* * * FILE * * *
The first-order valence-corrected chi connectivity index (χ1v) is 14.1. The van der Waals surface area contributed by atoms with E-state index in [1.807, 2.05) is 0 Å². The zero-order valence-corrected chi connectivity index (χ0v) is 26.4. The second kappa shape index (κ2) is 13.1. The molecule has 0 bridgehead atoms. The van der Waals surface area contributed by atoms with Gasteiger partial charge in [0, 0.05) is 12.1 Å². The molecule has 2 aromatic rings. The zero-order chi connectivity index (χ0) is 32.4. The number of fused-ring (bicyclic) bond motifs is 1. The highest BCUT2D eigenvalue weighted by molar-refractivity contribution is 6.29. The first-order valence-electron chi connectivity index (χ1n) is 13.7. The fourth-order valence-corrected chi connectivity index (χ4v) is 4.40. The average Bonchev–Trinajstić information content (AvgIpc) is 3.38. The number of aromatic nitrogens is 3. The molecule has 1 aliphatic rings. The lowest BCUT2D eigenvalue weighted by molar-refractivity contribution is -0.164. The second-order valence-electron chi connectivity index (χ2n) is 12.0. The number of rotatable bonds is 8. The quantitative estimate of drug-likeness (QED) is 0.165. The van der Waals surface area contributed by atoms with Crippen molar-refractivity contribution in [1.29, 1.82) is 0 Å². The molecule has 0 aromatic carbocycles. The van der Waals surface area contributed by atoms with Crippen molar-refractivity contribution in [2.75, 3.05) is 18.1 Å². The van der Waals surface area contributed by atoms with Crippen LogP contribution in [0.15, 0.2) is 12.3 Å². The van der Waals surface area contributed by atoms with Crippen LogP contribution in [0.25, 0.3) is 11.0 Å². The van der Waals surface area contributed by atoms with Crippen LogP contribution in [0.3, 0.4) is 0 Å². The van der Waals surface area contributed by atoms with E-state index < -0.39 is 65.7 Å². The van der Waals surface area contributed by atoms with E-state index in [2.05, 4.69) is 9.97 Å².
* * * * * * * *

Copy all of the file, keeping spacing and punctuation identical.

The first-order valence-corrected chi connectivity index (χ1v) is 14.1. The van der Waals surface area contributed by atoms with E-state index in [1.807, 2.05) is 0 Å². The zero-order valence-corrected chi connectivity index (χ0v) is 26.4. The second kappa shape index (κ2) is 13.1. The molecule has 0 bridgehead atoms. The van der Waals surface area contributed by atoms with Gasteiger partial charge in [0, 0.05) is 12.1 Å². The molecule has 2 aromatic rings. The zero-order chi connectivity index (χ0) is 32.4. The number of fused-ring (bicyclic) bond motifs is 1. The highest BCUT2D eigenvalue weighted by molar-refractivity contribution is 6.29. The first-order valence-electron chi connectivity index (χ1n) is 13.7. The fourth-order valence-corrected chi connectivity index (χ4v) is 4.40. The average Bonchev–Trinajstić information content (AvgIpc) is 3.38. The number of aromatic nitrogens is 3. The molecule has 1 aliphatic rings. The lowest BCUT2D eigenvalue weighted by molar-refractivity contribution is -0.164. The second-order valence-electron chi connectivity index (χ2n) is 12.0. The number of rotatable bonds is 8. The quantitative estimate of drug-likeness (QED) is 0.165. The van der Waals surface area contributed by atoms with Crippen molar-refractivity contribution in [1.29, 1.82) is 0 Å². The molecule has 0 aromatic carbocycles. The van der Waals surface area contributed by atoms with Crippen molar-refractivity contribution in [2.75, 3.05) is 18.1 Å². The van der Waals surface area contributed by atoms with Crippen LogP contribution in [0.15, 0.2) is 12.3 Å². The van der Waals surface area contributed by atoms with Crippen LogP contribution in [0.25, 0.3) is 11.0 Å². The van der Waals surface area contributed by atoms with Crippen LogP contribution in [0.3, 0.4) is 0 Å². The van der Waals surface area contributed by atoms with E-state index < -0.39 is 65.7 Å². The van der Waals surface area contributed by atoms with E-state index in [2.05, 4.69) is 9.97 Å².